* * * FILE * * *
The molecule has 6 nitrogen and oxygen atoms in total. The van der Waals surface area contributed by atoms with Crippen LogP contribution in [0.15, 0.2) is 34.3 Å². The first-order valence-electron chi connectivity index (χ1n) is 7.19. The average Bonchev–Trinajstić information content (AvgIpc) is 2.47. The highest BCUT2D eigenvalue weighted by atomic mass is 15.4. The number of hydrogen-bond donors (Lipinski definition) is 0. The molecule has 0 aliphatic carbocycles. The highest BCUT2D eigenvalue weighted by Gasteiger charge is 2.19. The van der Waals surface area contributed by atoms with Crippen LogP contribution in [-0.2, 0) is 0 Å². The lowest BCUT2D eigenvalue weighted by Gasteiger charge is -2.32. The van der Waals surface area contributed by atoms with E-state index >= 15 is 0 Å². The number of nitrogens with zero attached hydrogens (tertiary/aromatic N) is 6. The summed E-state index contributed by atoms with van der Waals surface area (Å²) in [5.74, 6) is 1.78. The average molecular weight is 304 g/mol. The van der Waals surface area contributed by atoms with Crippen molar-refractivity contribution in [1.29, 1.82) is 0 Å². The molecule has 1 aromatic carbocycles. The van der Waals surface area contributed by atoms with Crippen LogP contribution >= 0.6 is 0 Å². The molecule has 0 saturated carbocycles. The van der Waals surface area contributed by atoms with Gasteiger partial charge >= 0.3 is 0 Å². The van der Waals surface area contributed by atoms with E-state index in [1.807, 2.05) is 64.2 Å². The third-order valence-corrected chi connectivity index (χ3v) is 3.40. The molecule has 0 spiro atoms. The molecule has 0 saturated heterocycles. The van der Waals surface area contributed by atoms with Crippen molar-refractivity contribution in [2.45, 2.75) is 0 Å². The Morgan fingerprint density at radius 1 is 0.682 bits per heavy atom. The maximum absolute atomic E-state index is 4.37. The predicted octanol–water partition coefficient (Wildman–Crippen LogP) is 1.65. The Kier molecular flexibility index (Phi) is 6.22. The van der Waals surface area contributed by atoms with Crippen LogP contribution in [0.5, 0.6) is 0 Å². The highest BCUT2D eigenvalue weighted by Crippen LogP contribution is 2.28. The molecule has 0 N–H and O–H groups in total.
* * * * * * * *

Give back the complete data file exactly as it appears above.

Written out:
The molecule has 6 nitrogen and oxygen atoms in total. The van der Waals surface area contributed by atoms with Crippen LogP contribution in [0.15, 0.2) is 34.3 Å². The first-order valence-electron chi connectivity index (χ1n) is 7.19. The average Bonchev–Trinajstić information content (AvgIpc) is 2.47. The highest BCUT2D eigenvalue weighted by atomic mass is 15.4. The number of hydrogen-bond donors (Lipinski definition) is 0. The molecule has 0 aliphatic carbocycles. The highest BCUT2D eigenvalue weighted by Gasteiger charge is 2.19. The van der Waals surface area contributed by atoms with Crippen LogP contribution in [-0.2, 0) is 0 Å². The lowest BCUT2D eigenvalue weighted by Gasteiger charge is -2.32. The van der Waals surface area contributed by atoms with E-state index >= 15 is 0 Å². The number of nitrogens with zero attached hydrogens (tertiary/aromatic N) is 6. The summed E-state index contributed by atoms with van der Waals surface area (Å²) in [5.74, 6) is 1.78. The average molecular weight is 304 g/mol. The van der Waals surface area contributed by atoms with Crippen molar-refractivity contribution in [1.29, 1.82) is 0 Å². The molecule has 1 aromatic carbocycles. The van der Waals surface area contributed by atoms with Crippen LogP contribution >= 0.6 is 0 Å². The molecule has 0 saturated carbocycles. The van der Waals surface area contributed by atoms with Gasteiger partial charge >= 0.3 is 0 Å². The van der Waals surface area contributed by atoms with E-state index in [1.807, 2.05) is 64.2 Å². The third-order valence-corrected chi connectivity index (χ3v) is 3.40. The molecule has 0 spiro atoms. The molecule has 0 saturated heterocycles. The van der Waals surface area contributed by atoms with Crippen molar-refractivity contribution in [2.45, 2.75) is 0 Å². The Morgan fingerprint density at radius 1 is 0.682 bits per heavy atom. The maximum absolute atomic E-state index is 4.37. The predicted octanol–water partition coefficient (Wildman–Crippen LogP) is 1.65. The Kier molecular flexibility index (Phi) is 6.22. The van der Waals surface area contributed by atoms with Crippen LogP contribution in [0.5, 0.6) is 0 Å². The highest BCUT2D eigenvalue weighted by Crippen LogP contribution is 2.28. The molecule has 0 N–H and O–H groups in total.